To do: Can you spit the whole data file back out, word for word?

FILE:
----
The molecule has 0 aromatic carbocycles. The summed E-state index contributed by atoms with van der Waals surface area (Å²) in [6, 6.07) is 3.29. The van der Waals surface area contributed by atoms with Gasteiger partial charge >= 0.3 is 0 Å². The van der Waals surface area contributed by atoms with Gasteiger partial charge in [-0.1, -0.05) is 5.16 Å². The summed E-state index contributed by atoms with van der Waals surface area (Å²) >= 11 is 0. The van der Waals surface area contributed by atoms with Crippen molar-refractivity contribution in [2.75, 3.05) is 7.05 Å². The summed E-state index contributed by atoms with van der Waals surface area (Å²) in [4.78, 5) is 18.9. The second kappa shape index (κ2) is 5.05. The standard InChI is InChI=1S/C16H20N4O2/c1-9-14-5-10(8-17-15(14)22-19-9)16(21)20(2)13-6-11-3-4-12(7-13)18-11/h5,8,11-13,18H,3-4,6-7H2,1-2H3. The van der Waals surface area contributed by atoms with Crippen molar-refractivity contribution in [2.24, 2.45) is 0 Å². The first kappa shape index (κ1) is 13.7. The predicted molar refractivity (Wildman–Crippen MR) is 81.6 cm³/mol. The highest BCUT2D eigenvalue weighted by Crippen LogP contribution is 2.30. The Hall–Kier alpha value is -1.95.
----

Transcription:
The molecule has 0 aromatic carbocycles. The summed E-state index contributed by atoms with van der Waals surface area (Å²) in [6, 6.07) is 3.29. The van der Waals surface area contributed by atoms with Gasteiger partial charge >= 0.3 is 0 Å². The van der Waals surface area contributed by atoms with Gasteiger partial charge in [-0.1, -0.05) is 5.16 Å². The summed E-state index contributed by atoms with van der Waals surface area (Å²) >= 11 is 0. The van der Waals surface area contributed by atoms with Crippen molar-refractivity contribution in [2.75, 3.05) is 7.05 Å². The summed E-state index contributed by atoms with van der Waals surface area (Å²) in [4.78, 5) is 18.9. The second kappa shape index (κ2) is 5.05. The standard InChI is InChI=1S/C16H20N4O2/c1-9-14-5-10(8-17-15(14)22-19-9)16(21)20(2)13-6-11-3-4-12(7-13)18-11/h5,8,11-13,18H,3-4,6-7H2,1-2H3. The van der Waals surface area contributed by atoms with Crippen molar-refractivity contribution in [2.24, 2.45) is 0 Å². The first kappa shape index (κ1) is 13.7. The predicted molar refractivity (Wildman–Crippen MR) is 81.6 cm³/mol. The highest BCUT2D eigenvalue weighted by Crippen LogP contribution is 2.30. The Hall–Kier alpha value is -1.95.